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By Rashme Sehgal

According to statistics compiled by the Institute of Social Sciences, a staggering 45,000 children go missing in India every year. Of these, 11,000 are never found


The macabre killings of young children in Noida’s Nithari village have brought the plight of India’s missing children into focus. According to statistics compiled by the Institute of Social Sciences (ISS), a staggering 45,000 children go missing in India every year. Of these, 11,000 are never found.

The most shocking revelation of this two-year study, titled ‘Trafficking of Women and Children in India’, compiled by Shankar Sen and P M Nair, with a team of ISS researchers, is that the graph of missing children continues to rise. In Delhi, in 2004, 6,227 children were reported missing, according to police reports; in 2006 the number of missing kids had climbed to 6,683.

Providing a break-up of the missing children, the ISS report highlights how in Maharashtra the number of missing kids in 2001 was 13,881, in Madhya Pradesh 4,915, in Karnataka 3,600, in Andhra Pradesh 2,007, and in Gujarat 1,624.

In the Andaman and Nicobar Islands, the number of missing kids has gone up by 1,000% within a five-year period, in Arunachal Pradesh it has risen by 883%, in Andhra Pradesh by 78%, in Assam by 151%, in Chhattisgarh by 83%, in Gujarat by 80%, in Haryana by 142%, in Tamil Nadu by 194%, and in Tripura by 300%.

Statistics provided by state police agencies show that in Rajasthan the number of children reported missing in 1996 was 154; in 2001 the number had shot up to 278. In Orissa, for the same period, the number of missing children was 419; by 2001 it had risen to 541. In Haryana, the figures are equally alarming. In 1996, the number of missing children was 64, but by 2001 the figure had gone up to 155.

CSOs working in the field estimate that this is only the tip of the iceberg, as only 10% of all cases are registered with the police. They say the numbers are much higher. Kiran Bedi, Director General, Bureau of Police, Research and Development, conceded that “the numbers of missing children who were being reported on child helplines were much more than the figures in police records”.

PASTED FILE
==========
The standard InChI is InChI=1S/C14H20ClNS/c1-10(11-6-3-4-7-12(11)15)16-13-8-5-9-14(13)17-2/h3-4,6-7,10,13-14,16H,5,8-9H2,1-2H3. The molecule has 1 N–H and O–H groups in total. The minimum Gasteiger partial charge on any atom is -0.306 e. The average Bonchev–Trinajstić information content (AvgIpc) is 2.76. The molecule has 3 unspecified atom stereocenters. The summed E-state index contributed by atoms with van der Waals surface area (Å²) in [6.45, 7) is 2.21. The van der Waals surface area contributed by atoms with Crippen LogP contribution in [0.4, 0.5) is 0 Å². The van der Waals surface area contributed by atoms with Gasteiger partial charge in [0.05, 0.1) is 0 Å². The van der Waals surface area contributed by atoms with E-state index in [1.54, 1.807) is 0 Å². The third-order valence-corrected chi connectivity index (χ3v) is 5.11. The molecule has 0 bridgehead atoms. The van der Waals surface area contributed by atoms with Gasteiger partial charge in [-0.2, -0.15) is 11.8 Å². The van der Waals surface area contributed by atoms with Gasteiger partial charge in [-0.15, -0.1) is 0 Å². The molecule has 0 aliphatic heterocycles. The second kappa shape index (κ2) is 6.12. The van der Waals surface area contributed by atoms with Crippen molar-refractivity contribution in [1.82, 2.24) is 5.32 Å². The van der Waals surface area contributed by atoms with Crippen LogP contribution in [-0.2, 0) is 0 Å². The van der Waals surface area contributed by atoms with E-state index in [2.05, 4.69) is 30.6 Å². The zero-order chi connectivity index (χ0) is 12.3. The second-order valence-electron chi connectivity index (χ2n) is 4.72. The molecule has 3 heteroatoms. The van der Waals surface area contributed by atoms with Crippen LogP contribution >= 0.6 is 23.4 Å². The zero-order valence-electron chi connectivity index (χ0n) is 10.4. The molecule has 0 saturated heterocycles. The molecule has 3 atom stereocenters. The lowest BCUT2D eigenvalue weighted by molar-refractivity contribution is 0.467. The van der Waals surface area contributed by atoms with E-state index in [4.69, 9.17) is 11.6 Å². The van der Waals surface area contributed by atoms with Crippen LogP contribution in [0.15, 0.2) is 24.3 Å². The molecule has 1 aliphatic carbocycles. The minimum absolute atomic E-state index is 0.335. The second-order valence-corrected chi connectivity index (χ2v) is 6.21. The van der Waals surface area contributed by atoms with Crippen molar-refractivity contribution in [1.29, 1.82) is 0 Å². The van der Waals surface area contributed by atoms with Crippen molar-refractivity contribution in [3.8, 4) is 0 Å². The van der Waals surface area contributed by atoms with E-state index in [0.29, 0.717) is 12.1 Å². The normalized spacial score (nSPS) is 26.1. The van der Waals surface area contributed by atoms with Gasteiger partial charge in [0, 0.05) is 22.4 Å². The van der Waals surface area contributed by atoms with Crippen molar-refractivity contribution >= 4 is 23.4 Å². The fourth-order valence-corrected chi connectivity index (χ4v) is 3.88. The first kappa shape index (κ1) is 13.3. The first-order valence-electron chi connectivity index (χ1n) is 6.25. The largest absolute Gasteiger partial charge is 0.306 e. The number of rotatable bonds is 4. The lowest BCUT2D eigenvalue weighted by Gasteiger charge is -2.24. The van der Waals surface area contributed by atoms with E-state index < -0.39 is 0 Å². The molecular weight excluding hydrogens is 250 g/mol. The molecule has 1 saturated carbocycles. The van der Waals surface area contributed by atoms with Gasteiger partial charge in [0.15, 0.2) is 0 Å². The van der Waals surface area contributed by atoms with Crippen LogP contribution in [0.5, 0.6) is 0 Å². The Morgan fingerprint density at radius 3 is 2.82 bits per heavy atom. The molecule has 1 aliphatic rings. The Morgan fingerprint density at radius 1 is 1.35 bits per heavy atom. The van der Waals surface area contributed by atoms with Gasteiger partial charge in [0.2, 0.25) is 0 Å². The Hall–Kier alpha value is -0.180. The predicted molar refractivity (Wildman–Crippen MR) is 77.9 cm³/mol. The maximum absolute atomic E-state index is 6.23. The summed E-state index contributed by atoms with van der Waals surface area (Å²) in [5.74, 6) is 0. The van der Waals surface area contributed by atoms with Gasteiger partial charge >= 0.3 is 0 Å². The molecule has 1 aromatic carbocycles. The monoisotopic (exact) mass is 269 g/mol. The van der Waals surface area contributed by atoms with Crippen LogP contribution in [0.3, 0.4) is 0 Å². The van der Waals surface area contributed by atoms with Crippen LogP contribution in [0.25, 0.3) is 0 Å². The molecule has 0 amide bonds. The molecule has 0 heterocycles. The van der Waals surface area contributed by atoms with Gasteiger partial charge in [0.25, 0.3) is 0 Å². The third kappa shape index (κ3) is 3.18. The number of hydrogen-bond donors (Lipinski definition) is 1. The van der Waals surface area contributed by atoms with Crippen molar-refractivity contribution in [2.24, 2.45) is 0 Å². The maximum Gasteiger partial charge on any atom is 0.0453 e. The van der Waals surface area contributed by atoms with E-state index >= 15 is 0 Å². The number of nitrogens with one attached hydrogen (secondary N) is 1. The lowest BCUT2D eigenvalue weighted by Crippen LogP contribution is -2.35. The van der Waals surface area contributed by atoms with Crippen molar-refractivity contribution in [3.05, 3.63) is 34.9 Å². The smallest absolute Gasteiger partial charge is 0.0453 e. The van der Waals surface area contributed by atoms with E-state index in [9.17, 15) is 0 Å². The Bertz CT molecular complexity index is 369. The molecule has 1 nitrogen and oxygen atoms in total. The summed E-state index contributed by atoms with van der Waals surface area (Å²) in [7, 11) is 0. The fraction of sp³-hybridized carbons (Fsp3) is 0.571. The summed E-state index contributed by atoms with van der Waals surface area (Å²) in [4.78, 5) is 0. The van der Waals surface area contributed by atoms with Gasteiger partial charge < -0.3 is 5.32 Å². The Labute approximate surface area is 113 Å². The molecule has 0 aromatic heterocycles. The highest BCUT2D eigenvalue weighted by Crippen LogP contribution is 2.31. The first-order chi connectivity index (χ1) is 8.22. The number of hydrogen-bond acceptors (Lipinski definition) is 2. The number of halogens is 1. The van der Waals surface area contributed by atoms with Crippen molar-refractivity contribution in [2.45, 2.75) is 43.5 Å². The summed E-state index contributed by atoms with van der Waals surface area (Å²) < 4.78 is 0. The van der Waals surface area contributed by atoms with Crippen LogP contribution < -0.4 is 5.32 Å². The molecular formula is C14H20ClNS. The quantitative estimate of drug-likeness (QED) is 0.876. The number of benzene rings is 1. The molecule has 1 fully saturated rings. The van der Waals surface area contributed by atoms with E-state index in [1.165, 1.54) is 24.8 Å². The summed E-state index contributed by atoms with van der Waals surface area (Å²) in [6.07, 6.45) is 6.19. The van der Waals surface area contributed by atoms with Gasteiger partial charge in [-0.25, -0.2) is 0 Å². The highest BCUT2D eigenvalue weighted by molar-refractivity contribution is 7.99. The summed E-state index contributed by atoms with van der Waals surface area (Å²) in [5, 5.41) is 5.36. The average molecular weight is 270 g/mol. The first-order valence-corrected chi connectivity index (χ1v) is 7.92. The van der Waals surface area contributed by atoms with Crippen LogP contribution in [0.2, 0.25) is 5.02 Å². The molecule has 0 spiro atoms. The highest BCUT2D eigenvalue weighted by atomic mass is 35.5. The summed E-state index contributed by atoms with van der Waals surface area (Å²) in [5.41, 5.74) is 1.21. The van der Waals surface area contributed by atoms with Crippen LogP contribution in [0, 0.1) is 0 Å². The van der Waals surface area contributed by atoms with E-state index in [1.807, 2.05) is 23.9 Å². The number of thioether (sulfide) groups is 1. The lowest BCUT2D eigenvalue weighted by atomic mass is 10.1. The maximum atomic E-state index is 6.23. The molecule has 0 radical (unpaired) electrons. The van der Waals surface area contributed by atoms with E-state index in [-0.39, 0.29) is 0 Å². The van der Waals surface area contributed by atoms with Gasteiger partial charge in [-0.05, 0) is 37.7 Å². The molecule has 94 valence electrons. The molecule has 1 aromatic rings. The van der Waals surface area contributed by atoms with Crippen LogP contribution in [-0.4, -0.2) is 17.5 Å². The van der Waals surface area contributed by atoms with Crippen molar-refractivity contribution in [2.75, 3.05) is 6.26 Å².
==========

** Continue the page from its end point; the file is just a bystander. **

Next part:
The report also highlights how the percentage of untraced persons continues to increase every year. In other words, the chances of locating missing people are steadily diminishing.

The metros continue to report the largest number of missing children. Delhi heads the list with the highest number of untraced kids, followed by Mumbai, Hyderabad, Kolkata and Bangalore. But while Kolkata and Hyderabad are not meeting with much success in tracing missing children, one exception has been Chennai, in terms of both numbers of missing kids and also ability to trace them. In a serious indictment of the state governments of West Bengal and Delhi, the report questions why 75% of missing children in Kolkata and 65% in Delhi “continue to remain untraced”.

The report adds that trafficking of women and children is also increasing in the states of Jharkhand and Chhattisgarh. Trafficking is a profitable business, with traffickers targeting low-income families. Kailash Sathyarthy of the NGO Bachpan Bacchao Andolan points out: “The maximum number of children being trafficked today belong to dalit, tribal and poor Muslim families that do not have the economic strength to put pressure on the police or political leaders.”

The survey involved interviews with 510 trafficked children who had been rescued by the police and NGOs and were living in homes. Forty per cent of the children said they had been trafficked when they were less than 10 years old; the rest were trafficked between the ages of 11 and 14. Half of these children had never been to school.

The children had been trafficked by family members or people who knew the family. Only 7% said they had been trafficked by total strangers. The children admitted that they had seen their parents or relatives accept money for them. In most cases, the traffickers had paid Rs 5,000 or less to acquire their human cargo.

(Rashme Sehgal is a Delhi-based journalist)

InfoChange News & Features, June 2007